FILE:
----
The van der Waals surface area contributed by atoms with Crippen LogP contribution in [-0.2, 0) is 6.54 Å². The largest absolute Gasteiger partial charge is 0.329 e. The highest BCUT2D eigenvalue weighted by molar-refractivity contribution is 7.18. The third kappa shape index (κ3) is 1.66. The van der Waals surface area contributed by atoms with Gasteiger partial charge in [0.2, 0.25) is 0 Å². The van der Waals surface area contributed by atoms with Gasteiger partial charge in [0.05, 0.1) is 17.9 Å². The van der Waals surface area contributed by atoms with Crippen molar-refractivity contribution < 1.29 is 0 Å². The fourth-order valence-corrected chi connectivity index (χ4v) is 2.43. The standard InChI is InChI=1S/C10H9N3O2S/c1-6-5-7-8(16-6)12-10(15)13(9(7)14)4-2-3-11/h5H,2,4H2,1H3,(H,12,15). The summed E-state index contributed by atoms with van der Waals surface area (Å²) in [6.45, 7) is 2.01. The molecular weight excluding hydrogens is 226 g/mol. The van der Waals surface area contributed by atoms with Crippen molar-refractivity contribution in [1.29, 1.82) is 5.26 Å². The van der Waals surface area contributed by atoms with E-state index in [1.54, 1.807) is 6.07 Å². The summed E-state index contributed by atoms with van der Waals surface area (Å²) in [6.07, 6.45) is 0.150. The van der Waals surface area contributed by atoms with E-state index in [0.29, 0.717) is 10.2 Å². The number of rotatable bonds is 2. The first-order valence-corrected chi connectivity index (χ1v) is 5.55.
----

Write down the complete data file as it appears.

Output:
The van der Waals surface area contributed by atoms with Crippen LogP contribution in [-0.2, 0) is 6.54 Å². The largest absolute Gasteiger partial charge is 0.329 e. The highest BCUT2D eigenvalue weighted by molar-refractivity contribution is 7.18. The third kappa shape index (κ3) is 1.66. The van der Waals surface area contributed by atoms with Gasteiger partial charge in [0.2, 0.25) is 0 Å². The van der Waals surface area contributed by atoms with Gasteiger partial charge in [0.05, 0.1) is 17.9 Å². The van der Waals surface area contributed by atoms with Crippen molar-refractivity contribution < 1.29 is 0 Å². The fourth-order valence-corrected chi connectivity index (χ4v) is 2.43. The standard InChI is InChI=1S/C10H9N3O2S/c1-6-5-7-8(16-6)12-10(15)13(9(7)14)4-2-3-11/h5H,2,4H2,1H3,(H,12,15). The summed E-state index contributed by atoms with van der Waals surface area (Å²) in [6.45, 7) is 2.01. The molecular weight excluding hydrogens is 226 g/mol. The van der Waals surface area contributed by atoms with Crippen molar-refractivity contribution in [1.29, 1.82) is 5.26 Å². The van der Waals surface area contributed by atoms with E-state index in [1.54, 1.807) is 6.07 Å². The summed E-state index contributed by atoms with van der Waals surface area (Å²) in [6.07, 6.45) is 0.150. The van der Waals surface area contributed by atoms with E-state index in [0.29, 0.717) is 10.2 Å². The number of rotatable bonds is 2. The first-order valence-corrected chi connectivity index (χ1v) is 5.55.